KELSO could be in line for a magical tourist boost as it is believed to be the real-life inspiration for JK Rowling’s first adult novel.
The Casual Vacancy, which is published in September, charts rivalry and political strife in Pagford, a seemingly tranquil town.
While the 46-year-old Harry Potter author is remaining tight-lipped on where Pagford is based, Kelso has emerged as a strong frontrunner.
Pagford is described as an “idyll”, with a “pretty facade, a cobbled town square, a population of around 5,500 and a 12th-century abbey” - and the Roxburghshire town fits bill.
The book hints that Pagford could be further south but that could be Rowling – born in Gloucestershire and now living in Edinburgh – using fictional licence.
With the potential of a mini-tourist boom, Kelsonians are keen to stake the town’s claim.
Veteran community activist Trevor Black said: “Kelso is one of the oldest towns in the country and the square is very worldly, especially at this time of year with so many visitors to the area.
“Nearby Roxburgh, which does not exist anymore, used to have 16,000 people living there and was the capital of Scotland in the 11th century.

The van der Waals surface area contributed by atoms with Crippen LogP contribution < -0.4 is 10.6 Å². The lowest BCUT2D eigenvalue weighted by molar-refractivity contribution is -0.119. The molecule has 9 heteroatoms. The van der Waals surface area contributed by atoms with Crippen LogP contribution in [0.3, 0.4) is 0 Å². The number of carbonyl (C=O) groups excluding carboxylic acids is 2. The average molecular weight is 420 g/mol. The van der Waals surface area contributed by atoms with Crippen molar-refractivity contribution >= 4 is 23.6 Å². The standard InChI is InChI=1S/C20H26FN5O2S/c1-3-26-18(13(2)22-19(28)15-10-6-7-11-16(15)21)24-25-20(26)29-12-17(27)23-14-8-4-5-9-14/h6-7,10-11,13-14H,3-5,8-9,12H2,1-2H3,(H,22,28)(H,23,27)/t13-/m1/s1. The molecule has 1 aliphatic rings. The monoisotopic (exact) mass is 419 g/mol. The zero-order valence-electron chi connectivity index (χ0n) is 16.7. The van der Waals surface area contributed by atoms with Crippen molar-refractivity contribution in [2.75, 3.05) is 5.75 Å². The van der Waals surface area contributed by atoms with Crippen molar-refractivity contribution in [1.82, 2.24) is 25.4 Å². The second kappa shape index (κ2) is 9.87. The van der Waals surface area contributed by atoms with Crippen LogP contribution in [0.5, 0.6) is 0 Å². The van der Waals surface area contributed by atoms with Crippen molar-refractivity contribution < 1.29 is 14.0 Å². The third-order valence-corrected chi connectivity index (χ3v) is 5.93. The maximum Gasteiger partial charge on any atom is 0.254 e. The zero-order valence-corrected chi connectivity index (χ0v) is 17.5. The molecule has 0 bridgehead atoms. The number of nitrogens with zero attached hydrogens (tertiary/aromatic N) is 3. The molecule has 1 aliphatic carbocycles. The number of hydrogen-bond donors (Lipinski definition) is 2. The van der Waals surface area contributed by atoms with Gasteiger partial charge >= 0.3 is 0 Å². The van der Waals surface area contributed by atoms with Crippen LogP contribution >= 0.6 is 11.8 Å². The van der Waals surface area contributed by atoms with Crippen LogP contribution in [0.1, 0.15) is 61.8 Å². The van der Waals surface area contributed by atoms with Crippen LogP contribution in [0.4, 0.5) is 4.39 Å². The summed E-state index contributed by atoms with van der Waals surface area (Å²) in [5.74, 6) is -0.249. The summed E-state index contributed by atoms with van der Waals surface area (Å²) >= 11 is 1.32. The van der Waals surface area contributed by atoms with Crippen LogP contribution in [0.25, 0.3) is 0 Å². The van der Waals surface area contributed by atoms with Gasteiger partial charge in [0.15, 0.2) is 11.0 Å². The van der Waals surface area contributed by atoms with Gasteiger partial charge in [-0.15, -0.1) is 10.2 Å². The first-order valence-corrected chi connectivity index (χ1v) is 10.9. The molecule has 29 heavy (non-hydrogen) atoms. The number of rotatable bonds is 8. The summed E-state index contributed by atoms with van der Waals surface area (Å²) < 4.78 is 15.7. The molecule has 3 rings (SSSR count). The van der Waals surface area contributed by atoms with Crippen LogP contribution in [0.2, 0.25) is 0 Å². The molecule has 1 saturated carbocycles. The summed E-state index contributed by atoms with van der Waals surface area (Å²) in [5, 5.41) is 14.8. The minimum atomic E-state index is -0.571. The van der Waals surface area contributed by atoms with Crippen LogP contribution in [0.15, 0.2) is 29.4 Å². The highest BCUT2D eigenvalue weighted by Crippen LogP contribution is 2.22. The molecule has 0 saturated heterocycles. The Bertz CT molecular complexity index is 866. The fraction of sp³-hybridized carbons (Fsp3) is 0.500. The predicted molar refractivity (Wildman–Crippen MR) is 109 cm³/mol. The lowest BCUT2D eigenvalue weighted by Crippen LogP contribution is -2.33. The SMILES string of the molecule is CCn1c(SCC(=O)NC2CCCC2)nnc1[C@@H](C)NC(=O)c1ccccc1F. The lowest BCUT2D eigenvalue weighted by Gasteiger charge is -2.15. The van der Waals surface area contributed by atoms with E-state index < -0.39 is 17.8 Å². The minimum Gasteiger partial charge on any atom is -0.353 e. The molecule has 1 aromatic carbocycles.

“Certainly the motorbike show brings in a lot of tourists to the town, as do all the events at Springwood Park.
“But Kelso’s cobbled square inspiring JK Rowling’s first adult novel would simply be something else given the massive success of the Harry Potter books.”
Isabel Gordon, chairwoman of the Friends of Kelso Museum, said: “It could indeed be Kelso, if it was in Scotland.
“Kelso developed gradually as a market town because the abbey was there – and the market square may once have been the monks’ garden.”
She said the most scandalous thing to happen in the town was in late 19th century, when the council continued charging people a penny to cross the bridge over the River Tweed, despite the bridge being long paid off.
Ralph Brooks, owner of Ednam House Hotel in Kelso, added: “We certainly have a very unique cobbled square, and an abbey – though we’re not English.
“Kelso is very beautiful: it’s green hills and fields, not heather and lochs, and we have the River Tweed running through.”
The details of Rowling’s 480-page novel, published at the end of September, are one of the most tightly guarded secrets in publishing.
Publishers Little, Brown – who insist Pagford is fictional – have revealed the tale involves the town being ripped apart by a parish council election.
Councillor Barry Fairbrother dies in his early 40s and the vacancy for his seat becomes the catalyst for the biggest war the town has yet seen, with: “Rich at war with poor, teenagers at war with their parents, wives at war with their husbands, teachers at war with pupils”.
Despite the strife in Pagford, towns will be keen to be associated with Rowling’s £620million imagination, especially when the time comes, inevitably, to make the book into a film.
King’s Cross became crowded with tourists after including a Platform 9¾ sign, to signal the journey to Hogwarts.
While Kelso is the favoured inspiration for the world famous author, there are other contenders including Richmond in north Yorkshire and Tewksbury in Gloucestershire.